On the other side of the debate, advocates argue breaching the dams would negatively impact agriculture, tourism and Pacific Northwest residents who rely on the energy generated by the hydroelectric dams. Northwest RiverPartners, an advocacy group representing the interests of hydroelectric dams and utilities, released its own statement decrying the Murray-Inslee report moments after its release.
Kurt Miller, executive director of Northwest RiverPartners, said the report does not give proper attention to the impact losing the hydroelectric dams would have on the 100% clean energy goals called for by the 2040s and passed into law in both Washington and Oregon.
“The most fundamental flaw of the draft report is the failure to recognize there is no practical way to replace the clean hydroelectric power generated by the dams on the lower Snake River and still meet our region’s carbon reduction timelines,” Miller said in the statement. “In the foreseeable future, without the dams we would have two choices, accept regular blackouts that would risk lives or burn fossil fuels as a replacement, and all at a higher cost for every consumer in the region.”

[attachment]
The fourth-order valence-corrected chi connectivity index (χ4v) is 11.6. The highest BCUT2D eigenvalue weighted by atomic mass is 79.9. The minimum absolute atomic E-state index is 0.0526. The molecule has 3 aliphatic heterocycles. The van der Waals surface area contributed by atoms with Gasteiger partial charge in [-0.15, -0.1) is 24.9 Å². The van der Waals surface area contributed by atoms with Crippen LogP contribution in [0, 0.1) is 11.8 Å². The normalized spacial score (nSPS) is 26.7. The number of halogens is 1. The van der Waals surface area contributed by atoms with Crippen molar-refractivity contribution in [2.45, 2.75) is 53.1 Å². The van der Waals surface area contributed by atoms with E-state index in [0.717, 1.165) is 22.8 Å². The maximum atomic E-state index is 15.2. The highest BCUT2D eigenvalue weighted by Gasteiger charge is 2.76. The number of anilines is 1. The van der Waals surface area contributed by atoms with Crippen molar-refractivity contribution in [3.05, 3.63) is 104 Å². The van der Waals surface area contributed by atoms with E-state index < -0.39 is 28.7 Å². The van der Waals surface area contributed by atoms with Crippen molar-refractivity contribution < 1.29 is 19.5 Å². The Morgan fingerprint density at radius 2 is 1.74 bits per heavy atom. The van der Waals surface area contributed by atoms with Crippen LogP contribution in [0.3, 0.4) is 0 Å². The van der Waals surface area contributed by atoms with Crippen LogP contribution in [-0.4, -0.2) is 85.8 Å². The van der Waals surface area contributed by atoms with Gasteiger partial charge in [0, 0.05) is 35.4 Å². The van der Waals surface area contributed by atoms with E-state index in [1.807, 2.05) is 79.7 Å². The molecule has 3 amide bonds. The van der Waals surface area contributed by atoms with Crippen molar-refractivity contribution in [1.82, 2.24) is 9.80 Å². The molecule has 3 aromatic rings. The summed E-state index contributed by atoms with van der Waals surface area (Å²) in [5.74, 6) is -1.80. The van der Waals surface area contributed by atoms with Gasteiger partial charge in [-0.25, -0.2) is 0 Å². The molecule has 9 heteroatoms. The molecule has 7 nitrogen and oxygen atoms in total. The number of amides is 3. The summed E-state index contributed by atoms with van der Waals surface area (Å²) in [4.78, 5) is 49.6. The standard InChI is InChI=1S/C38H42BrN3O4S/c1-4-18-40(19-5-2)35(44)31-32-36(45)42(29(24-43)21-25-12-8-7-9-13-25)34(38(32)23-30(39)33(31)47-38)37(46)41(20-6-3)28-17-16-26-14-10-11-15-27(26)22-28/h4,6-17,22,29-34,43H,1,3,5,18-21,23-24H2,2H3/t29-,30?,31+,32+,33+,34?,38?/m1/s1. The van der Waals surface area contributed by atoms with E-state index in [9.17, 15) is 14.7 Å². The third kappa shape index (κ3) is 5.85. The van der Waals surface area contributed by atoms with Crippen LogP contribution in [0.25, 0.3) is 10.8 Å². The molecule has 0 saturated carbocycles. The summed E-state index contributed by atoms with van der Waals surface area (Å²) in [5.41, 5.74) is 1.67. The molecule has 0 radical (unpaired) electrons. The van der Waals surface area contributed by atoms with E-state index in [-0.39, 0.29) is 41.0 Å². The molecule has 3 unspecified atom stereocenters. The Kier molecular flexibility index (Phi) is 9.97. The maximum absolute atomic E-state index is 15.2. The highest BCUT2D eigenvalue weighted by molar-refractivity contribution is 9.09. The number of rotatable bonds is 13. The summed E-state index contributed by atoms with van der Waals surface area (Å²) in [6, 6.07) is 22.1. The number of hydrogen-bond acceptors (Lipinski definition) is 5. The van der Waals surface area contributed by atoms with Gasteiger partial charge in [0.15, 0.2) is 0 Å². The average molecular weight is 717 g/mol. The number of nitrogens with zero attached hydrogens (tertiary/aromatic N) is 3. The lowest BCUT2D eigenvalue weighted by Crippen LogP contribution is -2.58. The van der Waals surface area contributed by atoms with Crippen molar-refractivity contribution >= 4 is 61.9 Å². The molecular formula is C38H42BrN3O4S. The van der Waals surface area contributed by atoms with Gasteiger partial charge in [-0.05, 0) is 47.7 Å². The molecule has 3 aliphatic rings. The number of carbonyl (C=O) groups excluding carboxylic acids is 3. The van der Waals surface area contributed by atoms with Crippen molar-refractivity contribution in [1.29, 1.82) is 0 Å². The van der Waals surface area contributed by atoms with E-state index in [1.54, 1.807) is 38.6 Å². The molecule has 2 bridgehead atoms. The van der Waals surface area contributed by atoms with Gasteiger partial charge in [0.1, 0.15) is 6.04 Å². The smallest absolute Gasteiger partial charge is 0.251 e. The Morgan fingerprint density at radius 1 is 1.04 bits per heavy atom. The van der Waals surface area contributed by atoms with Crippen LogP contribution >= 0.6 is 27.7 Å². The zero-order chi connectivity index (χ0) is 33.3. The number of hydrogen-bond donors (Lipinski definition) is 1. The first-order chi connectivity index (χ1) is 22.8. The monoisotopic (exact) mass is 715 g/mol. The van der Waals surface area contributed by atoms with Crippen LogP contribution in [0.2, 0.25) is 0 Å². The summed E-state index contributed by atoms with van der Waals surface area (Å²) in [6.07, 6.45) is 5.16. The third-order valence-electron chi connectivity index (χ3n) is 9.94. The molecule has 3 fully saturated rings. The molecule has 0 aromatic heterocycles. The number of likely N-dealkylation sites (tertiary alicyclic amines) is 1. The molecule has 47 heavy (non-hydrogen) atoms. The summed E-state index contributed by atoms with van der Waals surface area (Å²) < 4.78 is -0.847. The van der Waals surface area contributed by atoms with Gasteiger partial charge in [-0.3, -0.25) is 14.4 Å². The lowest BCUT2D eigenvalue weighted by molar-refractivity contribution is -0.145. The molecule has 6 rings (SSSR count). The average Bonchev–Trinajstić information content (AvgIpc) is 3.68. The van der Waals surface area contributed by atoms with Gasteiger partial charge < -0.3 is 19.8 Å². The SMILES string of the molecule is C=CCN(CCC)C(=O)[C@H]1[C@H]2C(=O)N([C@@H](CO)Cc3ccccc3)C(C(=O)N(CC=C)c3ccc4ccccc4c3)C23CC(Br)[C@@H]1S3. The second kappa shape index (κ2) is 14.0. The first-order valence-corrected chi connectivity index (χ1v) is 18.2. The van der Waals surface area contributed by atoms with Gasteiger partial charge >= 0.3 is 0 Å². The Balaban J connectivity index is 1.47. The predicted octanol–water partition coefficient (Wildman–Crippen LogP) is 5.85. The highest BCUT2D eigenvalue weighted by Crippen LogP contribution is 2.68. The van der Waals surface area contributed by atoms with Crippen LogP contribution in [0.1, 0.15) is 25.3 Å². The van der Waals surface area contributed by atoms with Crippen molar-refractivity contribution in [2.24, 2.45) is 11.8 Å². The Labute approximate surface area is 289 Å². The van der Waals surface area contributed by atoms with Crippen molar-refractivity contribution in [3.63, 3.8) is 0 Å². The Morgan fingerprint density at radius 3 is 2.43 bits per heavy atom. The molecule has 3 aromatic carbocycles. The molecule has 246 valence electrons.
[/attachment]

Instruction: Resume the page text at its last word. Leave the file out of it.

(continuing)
The draft report is a comprehensive look at the benefits currently provided by the dams, and the actions that have been considered to replace those benefits if the dams were breached, like the plan Simpson broached last year. It estimates that breaching the dams and mitigating the loss of energy, irrigation and transportation benefits would cost $10.3 billion to $27.2 billion.
The process of breaching the dams and the inevitable cleanup could cost between $1.2 billion to $2 billion, according to the Inslee-Murray report.
The release of the draft report Thursday morning marks the beginning of a monthlong public comment period that will end July 11. Inslee and Murray have said they are keeping an open mind, and that the final report will be used to inform the recommendations on whether the dams should be breached or retained.